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Re: Programming Languages, "to C or not to C, that is the Q."

Sam Watkins wrote:

I know perl very well, use it often, and don't recommend to learn it.
Or rather, I recommend not to learn it.  Perl is powerful and popular,
and has many libraries, but it's syntax is awful beyond your wildest
nightmares.  Perl is insane.  Learn python or ruby instead.
Or assembly language, or intercal, or brainf*ck - anything but perl!
Personally I really love Perl, but I confess to not knowing Python. Part of the reason for my delight in Perl is that I spend a lot of my time manipulating text files, and some of my time doing system administration, which are considered its strengths. Its syntax is diverse and intentionally designed to provide terse options for "common" situations, especially those involving text manipulation. This is both good and bad, as it makes it harder for beginning and intermediate Perl programmers to read other people's code. Perl was challenging for me to learn, but partly that was due to the fact that I was only familiar with C, partly that I had never been exposed to dynamic languages, and partly that I wasn't an expert in regular expressions (and Perl programmers seem to like to use those as much as possible ;-) I agree that Perl is crazy, but beautiful, as is its mad genius creator, Larry Wall.

A big factor in choosing a language is maintainability by somebody else, and the likelihood that there are other programmers out there who will be able to collaborate. Perl has good points and bad points here.

I don't know what people think about bogus indexes, but here is one view of the popularity contest between languages:


Here is another bogus popularity index: ranking by number of projects at SourceForge:

C++     14591   18.5 %
C       14158   17.9 %
Java    13852   17.5 %
PHP     10227   13.0 %
Perl    5613    7.1 %
Python  3694    4.7 %
C#      2124    2.7 %
JavaScript      2106    2.7 %
Visual Basic    2022    2.6 %
Delphi/Kylix    1681    2.1 %
Unix Shell      1604    2.0 %
Assembly        1479    1.9 %
PL/SQL  1070    1.4 %
Tcl     842     1.1 %

I created that listing with a little Perl program, feeding it the text I copied from the projects-by-language page at SourceForge: http://sourceforge.net/softwaremap/trove_list.php?form_cat=160

This is a pretty typical use of Perl. Note that the regular expression given, while legal, might not normally be written as it is, but more scarily as "/^\s+([^(]+)\s+\((\d+)/". Non-Perl coders will unfortunately be mystified by several perlish shortcuts, namely the magical DATA filehandle, which reads from the source code starting at the __DATA__ line, the magical <FILEHANDLE> operator, the important but invisible $_ variable, and the magical $a and $b variables in the custom sort function. All these bits of magic are considered Features, and personally, once I got over hating them, I love them. The printf ugliness is inherited from C. The regular expression ugliness and capturing convention is inherited from a variety of UNIX tools; I use regexps all the time: in my editor, in perl, in my pager (less), and even in my database (PostgreSQL). Learn 'em and love 'em.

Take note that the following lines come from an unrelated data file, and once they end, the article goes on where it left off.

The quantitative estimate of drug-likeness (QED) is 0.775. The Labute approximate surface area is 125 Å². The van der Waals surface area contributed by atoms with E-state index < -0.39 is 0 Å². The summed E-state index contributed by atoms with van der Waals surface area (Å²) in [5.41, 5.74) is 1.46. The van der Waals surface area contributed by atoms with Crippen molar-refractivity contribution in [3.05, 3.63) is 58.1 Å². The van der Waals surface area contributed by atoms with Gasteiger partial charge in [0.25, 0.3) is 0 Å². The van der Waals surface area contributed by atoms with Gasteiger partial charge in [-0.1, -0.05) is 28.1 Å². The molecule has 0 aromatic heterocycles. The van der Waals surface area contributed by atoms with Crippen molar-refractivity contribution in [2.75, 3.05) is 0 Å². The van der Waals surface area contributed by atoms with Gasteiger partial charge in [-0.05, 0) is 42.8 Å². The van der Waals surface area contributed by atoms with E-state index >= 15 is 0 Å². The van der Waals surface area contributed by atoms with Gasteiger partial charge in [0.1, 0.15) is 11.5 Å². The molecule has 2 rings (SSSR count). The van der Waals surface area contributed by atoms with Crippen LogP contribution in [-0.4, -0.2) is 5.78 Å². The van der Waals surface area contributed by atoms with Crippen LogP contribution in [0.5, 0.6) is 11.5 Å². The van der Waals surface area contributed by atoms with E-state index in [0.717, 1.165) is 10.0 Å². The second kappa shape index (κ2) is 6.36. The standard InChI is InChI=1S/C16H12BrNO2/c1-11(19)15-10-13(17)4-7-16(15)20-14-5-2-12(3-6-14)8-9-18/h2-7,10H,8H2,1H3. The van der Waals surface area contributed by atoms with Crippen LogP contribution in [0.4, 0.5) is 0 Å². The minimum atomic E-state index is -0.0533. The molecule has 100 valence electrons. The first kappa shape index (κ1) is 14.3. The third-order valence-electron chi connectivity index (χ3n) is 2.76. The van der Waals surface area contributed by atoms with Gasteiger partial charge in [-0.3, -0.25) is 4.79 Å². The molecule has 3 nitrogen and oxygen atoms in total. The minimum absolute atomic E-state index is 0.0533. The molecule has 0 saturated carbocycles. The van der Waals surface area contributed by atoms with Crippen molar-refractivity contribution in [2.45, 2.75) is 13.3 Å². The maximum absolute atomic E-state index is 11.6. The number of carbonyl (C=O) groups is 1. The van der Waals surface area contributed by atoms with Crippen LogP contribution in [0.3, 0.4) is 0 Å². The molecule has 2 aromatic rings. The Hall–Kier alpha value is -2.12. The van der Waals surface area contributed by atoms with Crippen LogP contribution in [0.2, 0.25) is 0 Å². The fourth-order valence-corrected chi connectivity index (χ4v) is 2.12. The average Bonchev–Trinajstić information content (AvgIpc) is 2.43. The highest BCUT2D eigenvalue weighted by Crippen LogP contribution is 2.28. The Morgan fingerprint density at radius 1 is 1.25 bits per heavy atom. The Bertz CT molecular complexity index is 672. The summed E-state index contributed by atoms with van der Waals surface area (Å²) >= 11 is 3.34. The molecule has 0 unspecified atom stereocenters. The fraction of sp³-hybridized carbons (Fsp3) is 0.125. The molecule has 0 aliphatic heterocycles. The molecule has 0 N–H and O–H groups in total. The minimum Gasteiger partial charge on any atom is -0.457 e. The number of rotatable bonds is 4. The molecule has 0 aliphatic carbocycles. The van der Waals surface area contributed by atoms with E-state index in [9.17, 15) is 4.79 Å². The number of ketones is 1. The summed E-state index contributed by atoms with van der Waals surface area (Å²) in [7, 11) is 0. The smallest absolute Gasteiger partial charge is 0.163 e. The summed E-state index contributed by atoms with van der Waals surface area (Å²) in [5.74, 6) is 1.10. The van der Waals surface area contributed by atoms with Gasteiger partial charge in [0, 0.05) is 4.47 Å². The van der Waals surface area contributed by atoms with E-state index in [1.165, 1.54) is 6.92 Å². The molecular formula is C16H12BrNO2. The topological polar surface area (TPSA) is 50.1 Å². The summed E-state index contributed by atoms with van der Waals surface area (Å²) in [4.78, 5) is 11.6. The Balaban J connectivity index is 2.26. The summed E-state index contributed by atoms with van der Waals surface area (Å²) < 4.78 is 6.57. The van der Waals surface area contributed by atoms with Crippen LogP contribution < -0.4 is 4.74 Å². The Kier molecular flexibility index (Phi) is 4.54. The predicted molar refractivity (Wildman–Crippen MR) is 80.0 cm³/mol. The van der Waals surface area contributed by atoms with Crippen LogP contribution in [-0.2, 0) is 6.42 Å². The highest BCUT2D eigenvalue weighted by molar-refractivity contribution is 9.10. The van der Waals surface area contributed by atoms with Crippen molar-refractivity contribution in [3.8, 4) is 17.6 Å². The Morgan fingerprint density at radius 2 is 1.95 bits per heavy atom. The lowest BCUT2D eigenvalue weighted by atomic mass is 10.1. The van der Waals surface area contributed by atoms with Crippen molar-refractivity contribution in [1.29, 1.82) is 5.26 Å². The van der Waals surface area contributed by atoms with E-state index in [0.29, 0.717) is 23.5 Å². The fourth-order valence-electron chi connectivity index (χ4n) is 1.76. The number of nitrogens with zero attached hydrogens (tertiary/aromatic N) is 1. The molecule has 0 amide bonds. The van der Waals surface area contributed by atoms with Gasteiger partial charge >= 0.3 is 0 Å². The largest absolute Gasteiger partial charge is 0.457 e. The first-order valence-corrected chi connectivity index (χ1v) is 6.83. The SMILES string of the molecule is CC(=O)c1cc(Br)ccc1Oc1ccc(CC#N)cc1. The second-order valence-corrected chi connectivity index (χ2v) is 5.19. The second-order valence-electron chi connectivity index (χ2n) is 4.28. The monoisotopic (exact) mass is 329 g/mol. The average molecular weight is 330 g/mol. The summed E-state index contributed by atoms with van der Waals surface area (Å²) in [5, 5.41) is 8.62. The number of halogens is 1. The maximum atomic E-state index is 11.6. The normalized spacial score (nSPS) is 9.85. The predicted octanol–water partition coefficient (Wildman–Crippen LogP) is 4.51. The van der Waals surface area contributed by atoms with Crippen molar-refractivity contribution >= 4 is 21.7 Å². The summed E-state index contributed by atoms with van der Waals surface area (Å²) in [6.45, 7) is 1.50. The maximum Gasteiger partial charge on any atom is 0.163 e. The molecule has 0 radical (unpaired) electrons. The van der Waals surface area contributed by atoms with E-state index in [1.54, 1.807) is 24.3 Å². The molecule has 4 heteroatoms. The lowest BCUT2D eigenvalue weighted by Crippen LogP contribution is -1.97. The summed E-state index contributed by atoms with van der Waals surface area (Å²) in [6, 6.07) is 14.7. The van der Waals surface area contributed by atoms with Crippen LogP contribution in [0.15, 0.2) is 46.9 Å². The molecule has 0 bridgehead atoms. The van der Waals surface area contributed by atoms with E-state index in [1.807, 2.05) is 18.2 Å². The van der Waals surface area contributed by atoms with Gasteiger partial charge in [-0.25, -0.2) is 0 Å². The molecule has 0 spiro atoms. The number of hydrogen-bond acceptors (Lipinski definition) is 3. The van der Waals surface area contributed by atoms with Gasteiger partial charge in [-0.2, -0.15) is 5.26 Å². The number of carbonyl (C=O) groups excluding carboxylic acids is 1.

# How popular is Perl among the open source community?  Will we ever know?
use strict;
use warnings;

my %langs;
my $total;

while (<DATA>) {
# The following regexp would ordinarily be written: /^\s+([^(]+)\s+\((\d+)/
 if (/^   # match the beginning of the line
   \s+    # match one or more whitespace characters
([^(]+) # match one or more characters that are not a left parenthesis and capture into $1
   \s+    # match one or more whitespace characters
   \(      # match a left parenthesis
   (\d+)    # match one or more digits and capture into $2
   /x) {
   $langs{$1} = $2;
   $total += $2;

foreach my $lang (sort {$langs{$b} <=> $langs{$a}} keys %langs) {
 printf "%s\t%d\t%.1f %%\n",
        $lang, $langs{$lang}, 100*$langs{$lang}/$total;

exit 0;

# I pasted stuff from http://sourceforge.net/softwaremap/trove_list.php?form_cat=160 here:
     ActionScript (8 projects)
     Ada (89 projects)
     APL (13 projects)
     AppleScript (7 projects)
     ASP (520 projects)
# ... and so forth ...

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